When we talk about a leader as a brand, the only Indian example that used to come readily to mind was that of Mohandas Karamchand Gandhi. He was an undisputed, undeniable brand in every sense of the term. This is not to undervalue the contribution of other political leaders like the simple but effective Lal Bahadur Shastri or the charismatic Jawaharlal Nehru, both of whom had their followers. Suddenly the Indian leadership stakes have a new entrant in Anna Hazare. What a leader! If someone can actually move our government and even the normally sluggish Manmohan Singh to action, he deserves nothing but the highest praise and the eligibility to enter the top brand management stakes. I shall carefully desist from breaking into eulogistic rapture about his actual achievements and attempt to stay with the leadership brand, its characteristics and the learnings therefrom for young aspirants. What can we learn from the Annas of the world about leadership and branding?
Leaders stand for something
What sets apart truly visionary leaders is that their point of view does not change with the view. They adhere to and are passionate about the causes they espouse. Gandhi was the greatest exponent of non-violence while Hazare is certain that the country and its people should not put up with corruption of any sort. Leaders too are instantly recognisable by their appearance. What comes to mind when I say “Winston Churchill”? Most certainly it would be his obdurate expression of defiance in the face of adversity and his trademark bowler hat. What comes to mind when I say Gandhi? It would have to be his beatific toothless smile, the loin cloth and his stick and his absolute determination to ensure that the British left the shores of this country.
It is also pertinent to remember that while leaders might have several achievements, they are revered and recalled for one singular achievement that usually outshines the others. The same principle extends to the corporate world as well. While the late management guru C. K. Prahalad had multiple achievements, he is perhaps most respectfully remembered for his ‘fortune at the bottom of the pyramid'. Thomas Friedman is remembered for his ‘flat world'. I am sure Anna will be remembered for his fasting strategy which has often been abused by lesser mortals.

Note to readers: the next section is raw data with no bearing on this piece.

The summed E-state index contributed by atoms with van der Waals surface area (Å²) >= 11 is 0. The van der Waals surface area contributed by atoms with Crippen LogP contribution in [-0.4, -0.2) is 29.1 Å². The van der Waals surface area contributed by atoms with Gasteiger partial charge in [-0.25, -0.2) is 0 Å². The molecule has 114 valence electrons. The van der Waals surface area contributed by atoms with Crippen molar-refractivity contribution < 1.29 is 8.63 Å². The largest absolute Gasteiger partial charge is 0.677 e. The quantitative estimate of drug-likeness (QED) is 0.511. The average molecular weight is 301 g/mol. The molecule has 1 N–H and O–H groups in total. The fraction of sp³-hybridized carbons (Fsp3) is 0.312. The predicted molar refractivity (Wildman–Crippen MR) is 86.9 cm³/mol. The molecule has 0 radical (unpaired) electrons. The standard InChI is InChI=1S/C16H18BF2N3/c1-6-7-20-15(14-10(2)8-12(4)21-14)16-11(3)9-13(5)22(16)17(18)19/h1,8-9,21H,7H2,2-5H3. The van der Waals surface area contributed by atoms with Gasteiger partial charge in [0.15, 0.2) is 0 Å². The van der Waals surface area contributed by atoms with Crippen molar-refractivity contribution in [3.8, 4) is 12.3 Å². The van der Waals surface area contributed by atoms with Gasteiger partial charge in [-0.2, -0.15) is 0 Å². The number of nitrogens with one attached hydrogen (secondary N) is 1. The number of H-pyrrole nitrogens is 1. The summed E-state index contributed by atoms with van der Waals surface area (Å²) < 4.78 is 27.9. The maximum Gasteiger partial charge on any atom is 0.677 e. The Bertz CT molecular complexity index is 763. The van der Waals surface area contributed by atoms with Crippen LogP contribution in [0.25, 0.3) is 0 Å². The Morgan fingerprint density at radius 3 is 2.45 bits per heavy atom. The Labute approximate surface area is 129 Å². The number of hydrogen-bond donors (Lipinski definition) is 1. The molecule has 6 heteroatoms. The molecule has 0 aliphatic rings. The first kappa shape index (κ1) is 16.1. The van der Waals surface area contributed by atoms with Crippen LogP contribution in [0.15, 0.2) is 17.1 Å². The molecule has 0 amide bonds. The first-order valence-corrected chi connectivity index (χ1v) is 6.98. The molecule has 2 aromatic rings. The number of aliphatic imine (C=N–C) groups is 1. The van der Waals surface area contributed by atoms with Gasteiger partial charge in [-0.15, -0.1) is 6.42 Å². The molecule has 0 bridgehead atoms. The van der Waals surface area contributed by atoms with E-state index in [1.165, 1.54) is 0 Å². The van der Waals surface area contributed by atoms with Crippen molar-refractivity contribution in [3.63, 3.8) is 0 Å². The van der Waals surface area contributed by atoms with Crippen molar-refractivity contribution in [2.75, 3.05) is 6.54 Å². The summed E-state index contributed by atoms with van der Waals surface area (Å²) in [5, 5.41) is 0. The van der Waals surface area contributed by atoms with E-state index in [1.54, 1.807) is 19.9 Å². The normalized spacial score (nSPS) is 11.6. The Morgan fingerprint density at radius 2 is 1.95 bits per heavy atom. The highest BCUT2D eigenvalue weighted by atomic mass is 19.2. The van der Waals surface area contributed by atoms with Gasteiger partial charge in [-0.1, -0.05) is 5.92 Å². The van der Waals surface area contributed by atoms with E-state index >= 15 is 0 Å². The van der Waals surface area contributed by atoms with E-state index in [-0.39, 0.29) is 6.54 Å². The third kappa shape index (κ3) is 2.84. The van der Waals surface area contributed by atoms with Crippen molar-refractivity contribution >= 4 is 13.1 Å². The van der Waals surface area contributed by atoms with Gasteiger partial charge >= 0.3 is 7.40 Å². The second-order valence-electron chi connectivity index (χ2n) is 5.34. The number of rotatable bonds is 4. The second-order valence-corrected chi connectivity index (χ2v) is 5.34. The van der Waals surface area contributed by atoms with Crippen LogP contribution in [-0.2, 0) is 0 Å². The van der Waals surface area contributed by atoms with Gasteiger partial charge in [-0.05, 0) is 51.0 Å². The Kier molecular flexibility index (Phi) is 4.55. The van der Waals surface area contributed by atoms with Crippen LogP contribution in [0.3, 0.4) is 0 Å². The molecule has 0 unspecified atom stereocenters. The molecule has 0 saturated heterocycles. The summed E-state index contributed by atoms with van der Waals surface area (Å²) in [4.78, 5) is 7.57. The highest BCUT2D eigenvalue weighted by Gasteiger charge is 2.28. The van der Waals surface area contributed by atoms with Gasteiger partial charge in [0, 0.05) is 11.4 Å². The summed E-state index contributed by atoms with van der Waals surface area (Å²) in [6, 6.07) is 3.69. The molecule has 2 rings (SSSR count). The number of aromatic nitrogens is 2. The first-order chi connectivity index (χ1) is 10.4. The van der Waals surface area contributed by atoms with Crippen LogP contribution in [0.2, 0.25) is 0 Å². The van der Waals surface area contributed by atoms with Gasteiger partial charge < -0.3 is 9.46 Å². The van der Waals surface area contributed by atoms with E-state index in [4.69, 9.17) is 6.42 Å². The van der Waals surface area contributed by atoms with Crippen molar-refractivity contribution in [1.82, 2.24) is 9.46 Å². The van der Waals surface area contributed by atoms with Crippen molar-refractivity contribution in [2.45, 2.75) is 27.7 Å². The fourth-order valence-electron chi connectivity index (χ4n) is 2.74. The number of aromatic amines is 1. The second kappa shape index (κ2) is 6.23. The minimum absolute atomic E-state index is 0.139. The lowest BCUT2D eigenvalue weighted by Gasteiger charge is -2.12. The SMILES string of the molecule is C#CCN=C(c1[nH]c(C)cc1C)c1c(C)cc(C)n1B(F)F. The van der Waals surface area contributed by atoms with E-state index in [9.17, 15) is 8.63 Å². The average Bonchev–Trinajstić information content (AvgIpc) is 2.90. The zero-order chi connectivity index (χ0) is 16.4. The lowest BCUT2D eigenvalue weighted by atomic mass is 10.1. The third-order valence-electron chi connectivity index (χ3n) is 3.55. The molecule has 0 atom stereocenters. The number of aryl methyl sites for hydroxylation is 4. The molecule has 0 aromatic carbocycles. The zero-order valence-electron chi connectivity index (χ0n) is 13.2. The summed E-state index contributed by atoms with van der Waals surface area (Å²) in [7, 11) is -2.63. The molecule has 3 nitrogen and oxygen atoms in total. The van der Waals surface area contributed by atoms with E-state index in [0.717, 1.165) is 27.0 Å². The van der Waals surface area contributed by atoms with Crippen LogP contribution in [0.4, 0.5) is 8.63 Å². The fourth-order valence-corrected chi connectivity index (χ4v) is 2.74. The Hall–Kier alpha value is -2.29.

Leadership is about results
In all the hype and glamour that leaders often inspire, it is possible to lose sight of the basics. Leaders are revered for their results. The same applies to the corporate world. The truly great long-term corporate leaders such as Steve Jobs and Jack Welch are characterised by their ability to inspire results in good years and bad. As Jack Welch used to say, anyone can make money in the long run or in the short run, but it took real ability to make money in both.
Leaders inspire followers
How can you call someone a leader if he has no followers? Perhaps the greatest achievement of our latest leader Anna has been his capability to inspire millions of Indians who have been galvanised into action. For a lot of time now, people have been frustrated and even angry at all that is happening around them and yet barring a few angry posts on the Internet or jokes in cocktail circuits, nothing tangible had emerged. Thanks to the power of the Net and media that realised the value of this movement, the movement became a tide.
For me, the most satisfying part is that the senior citizen was able to get so many youngsters to take to the streets of Delhi, Mumbai, Bangalore and Chennai to join the protests. It augurs well for the future of the nation that youngsters are not as apathetic as some in my generation have been and I make no apology for myself. I am sure, too, that the actions of this leader will have long-term implications for the actions of every single Indian in future. For it takes two to tango. It is equally important that the bribe-giver too desists.
May Anna's tribe prosper and may his detractors get to face Lasith Malinga's shoe-crushing yorkers without pads on!
New heroes, new strategies